Marcus Rayner â€¢ The Star-Ledger
Nearly everyone in Congress agrees that health care reform must make care more affordable for employers and families. More small businesses drop or reduce coverage each year due to increasing premiums, and more than three-quarters of Americans worry th
Nearly everyone in Congress agrees that health care reform must make care more affordable for employers and families. More small businesses drop or reduce coverage each year due to increasing premiums, and more than three-quarters of Americans worry their income cannot keep up with rising health costs.
Two prominent New Jersey residents recently weighed into the health care reform debate by urging serious medical malpractice reform as an essential component. Like them, we should be paying more attention to how liability reform can make health care reform work.
In a recent New York Times opinion piece, former U.S. senator Bill Bradley, a New Jersey Democrat, recalled the compromises made between a Democratic House and a Republican Senate in passing the 1986 tax reform plan. He argued that the legislative dynamics of health reform are no diffe rent, and that “the bipartisan trade off is obvious: combine universal coverage with malpractice tort reform.”Former New Jersey governor Christie Whitman, a Republican, echoed these sentiments. “We ought to be talking more about tort reform,” she told the National Journal.
President Obama recently indicated a willingness to consider liability reform, explaining that he believes defensive medicine contributes to rising health costs, and that “demonstration projects” to examine and lower medical liability costs should be considered. While that’s a significant gesture, his actions moving forward will be critical. True health care reform – and health cost savings – cannot occur without reining in excessive medical liability.
The cumulative effect of medical malpractice claims on the health care system is staggering. A 2007 study by the Pacific Research Institute estimated that 3.4 million Americans have been added to the rolls of the uninsured because of medical liability concerns. According to several estimates, 10 cents of every dollar spent on health care can be attributed to the costs of medical liability and defensive medicine. That is as much as is spent on prescription drugs – an expenditure that actually treats patients.
The threat of a medical malpractice lawsuit is ever-present, and it is easy to understand why doctors would want to reduce the risk of liability by ordering numerous medical tests. As such, expensive and medically unnecessary tests are routinely prescribed by health care professionals who have legitimate concerns about the threat of high-cost medical malpractice lawsuits. This phenomenon, known as defensive medicine, is practiced by nearly 80 percent of doctors in the U.S., which costs our health care system $50 billion annually. That’s enough money to fund the entire State Children’s Health Insurance Program for five years.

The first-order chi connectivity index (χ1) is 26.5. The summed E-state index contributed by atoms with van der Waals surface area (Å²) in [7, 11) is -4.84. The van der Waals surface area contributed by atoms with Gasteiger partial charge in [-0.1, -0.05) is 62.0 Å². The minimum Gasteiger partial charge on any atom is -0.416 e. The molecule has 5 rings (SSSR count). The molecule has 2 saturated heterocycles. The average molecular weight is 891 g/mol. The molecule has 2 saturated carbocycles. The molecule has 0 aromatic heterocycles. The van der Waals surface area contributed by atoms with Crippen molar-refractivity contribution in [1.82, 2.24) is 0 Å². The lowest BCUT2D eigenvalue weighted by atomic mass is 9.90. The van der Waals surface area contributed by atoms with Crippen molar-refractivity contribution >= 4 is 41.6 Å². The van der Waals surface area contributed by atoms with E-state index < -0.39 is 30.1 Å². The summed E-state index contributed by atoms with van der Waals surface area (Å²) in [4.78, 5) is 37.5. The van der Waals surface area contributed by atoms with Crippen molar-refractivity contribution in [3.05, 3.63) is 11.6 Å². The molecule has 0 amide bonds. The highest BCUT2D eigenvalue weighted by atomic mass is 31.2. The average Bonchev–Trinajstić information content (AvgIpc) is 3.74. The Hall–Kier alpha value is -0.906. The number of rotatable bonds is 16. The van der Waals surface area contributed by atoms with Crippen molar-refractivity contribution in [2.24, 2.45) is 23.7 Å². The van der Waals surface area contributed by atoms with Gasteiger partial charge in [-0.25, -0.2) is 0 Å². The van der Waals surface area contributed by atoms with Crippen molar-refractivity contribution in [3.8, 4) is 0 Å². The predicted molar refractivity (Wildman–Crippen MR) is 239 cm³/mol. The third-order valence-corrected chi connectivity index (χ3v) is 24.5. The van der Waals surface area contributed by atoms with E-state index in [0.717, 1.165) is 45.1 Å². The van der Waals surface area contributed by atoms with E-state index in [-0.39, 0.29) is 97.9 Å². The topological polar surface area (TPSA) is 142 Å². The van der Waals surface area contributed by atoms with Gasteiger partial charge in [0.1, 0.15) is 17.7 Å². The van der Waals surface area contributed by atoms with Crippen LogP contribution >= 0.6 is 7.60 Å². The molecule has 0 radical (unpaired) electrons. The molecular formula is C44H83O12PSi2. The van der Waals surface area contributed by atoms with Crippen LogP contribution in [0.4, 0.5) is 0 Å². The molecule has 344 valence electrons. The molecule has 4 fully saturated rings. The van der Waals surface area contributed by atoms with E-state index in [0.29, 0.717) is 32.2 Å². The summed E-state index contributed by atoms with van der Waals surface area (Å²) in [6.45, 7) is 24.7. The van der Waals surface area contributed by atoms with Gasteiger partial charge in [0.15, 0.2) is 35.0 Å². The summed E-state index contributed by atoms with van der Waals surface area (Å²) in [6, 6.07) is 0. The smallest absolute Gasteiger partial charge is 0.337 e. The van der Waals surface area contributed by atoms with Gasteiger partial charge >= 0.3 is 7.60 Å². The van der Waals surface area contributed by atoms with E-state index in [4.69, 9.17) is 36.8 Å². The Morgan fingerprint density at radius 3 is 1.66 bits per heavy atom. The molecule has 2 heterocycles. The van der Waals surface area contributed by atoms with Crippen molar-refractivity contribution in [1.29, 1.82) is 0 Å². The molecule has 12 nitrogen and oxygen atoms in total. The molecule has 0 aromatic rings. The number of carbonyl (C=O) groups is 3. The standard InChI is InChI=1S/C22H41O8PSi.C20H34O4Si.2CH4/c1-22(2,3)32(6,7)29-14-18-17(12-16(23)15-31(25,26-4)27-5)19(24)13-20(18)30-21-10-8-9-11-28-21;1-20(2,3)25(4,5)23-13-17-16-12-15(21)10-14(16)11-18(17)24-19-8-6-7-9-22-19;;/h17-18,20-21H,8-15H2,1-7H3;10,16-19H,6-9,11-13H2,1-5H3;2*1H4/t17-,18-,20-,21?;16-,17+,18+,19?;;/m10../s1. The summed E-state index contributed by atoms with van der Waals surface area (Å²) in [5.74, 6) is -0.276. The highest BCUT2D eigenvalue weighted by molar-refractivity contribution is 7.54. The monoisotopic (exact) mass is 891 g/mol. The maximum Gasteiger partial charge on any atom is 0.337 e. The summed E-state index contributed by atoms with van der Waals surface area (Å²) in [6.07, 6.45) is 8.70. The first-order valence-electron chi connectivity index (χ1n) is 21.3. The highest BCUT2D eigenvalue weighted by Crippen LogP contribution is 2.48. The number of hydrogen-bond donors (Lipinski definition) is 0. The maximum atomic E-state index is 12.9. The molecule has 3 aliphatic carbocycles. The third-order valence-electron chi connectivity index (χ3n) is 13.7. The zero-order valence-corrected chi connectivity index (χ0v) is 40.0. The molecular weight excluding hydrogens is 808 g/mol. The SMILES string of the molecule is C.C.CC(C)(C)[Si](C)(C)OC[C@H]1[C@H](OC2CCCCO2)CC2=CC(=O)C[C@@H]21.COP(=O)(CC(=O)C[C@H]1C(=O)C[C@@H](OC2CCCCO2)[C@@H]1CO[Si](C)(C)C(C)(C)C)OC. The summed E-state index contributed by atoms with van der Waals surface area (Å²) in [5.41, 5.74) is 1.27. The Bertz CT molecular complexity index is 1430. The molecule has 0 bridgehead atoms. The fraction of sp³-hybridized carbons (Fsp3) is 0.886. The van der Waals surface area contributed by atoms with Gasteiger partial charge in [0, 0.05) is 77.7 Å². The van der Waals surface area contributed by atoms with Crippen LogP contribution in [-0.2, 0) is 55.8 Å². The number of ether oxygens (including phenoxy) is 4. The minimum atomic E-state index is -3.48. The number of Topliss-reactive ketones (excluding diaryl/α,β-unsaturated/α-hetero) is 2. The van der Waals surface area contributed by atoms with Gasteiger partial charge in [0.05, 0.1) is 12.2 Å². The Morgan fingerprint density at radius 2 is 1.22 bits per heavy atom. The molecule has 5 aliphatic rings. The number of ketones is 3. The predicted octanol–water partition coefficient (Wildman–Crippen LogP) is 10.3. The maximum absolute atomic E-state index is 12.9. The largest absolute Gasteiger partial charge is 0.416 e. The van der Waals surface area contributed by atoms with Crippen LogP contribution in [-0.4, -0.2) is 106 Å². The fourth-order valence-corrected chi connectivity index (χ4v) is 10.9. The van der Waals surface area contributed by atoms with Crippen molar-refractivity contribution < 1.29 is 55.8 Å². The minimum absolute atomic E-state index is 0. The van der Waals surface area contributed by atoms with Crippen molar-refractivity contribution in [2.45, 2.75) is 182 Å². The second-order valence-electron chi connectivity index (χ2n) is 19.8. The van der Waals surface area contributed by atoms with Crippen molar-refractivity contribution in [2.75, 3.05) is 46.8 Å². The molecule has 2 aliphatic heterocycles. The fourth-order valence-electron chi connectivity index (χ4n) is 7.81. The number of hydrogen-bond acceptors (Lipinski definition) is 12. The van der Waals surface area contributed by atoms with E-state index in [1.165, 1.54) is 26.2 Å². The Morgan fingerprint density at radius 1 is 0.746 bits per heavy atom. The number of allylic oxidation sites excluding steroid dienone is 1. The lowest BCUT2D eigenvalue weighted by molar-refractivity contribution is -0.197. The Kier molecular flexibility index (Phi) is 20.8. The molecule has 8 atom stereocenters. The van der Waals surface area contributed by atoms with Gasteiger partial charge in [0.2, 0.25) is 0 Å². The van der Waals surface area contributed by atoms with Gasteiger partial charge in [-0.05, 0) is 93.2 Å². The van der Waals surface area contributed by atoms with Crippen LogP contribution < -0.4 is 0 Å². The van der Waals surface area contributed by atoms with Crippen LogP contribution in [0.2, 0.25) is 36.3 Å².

In addition to what could be saved by cutting back on defensive medicine, $70 billion to $126 billion more could be saved through curbing unreasonable jury awards. Thousands of doctors are sued each year despite their precautions and plaintiffs collect damages in the hundreds of thousands of dollars, even though the Harvard School of Public Health found that 40 percent of medical malpractice claims show no evidence that a medical error occurred.
Of course, the cost of medical malpractice abuse is not merely financial; it also limits access to care. Due to skyrocketing medical malpractice insurance premiums and the threat of a lawsuit, hospitals have fewer physicians willing to work in emergency departments, and fewer specialty physicians willing to work at all.
Obstetrics have been hit especially hard. In 2003, Dolores Williams, an obstetrician, told a joint committee of the state Assembly that the cost of malpractice insurance left her financially unable to continue delivering babies in her Mercer County-based practice. “It became very clear to me that the liability crisis had put me out of business,” she said. “I only deliver seven to 10 babies a month. I figured out, in order for me to afford these huge premiums, I’d have to double or triple my volume, resulting in loss of quality care to my patients.” Since that time, some OB-GYNs have stopped delivering babies to emergency room patients altogether. In New Jersey, medical liability premiums tripled from 2000 to 2007, while states that have passed tort reform have seen malpractice premiums decrease by as much as 40 percent.
The penchant for lawsuits must be balanced with the desire for affordable, accessible care. Our legal system should provide justice and fair compensation to those who have been truly injured, but it should not encourage and reward opportunistic plaintiffsï¿½ lawyers who view medical liability lawsuits as a cash cow. For too long, the fear of lawsuits and liability have added enormous costs to the health care system, in addition to reduced access to care and slowed innovation. It must change.
Tort reform is a crucial component of health care reform. Only by addressing all the drivers of health care costs – including excessive and often questionable lawsuits – can we make health care more affordable and achieve the goals of health care reform.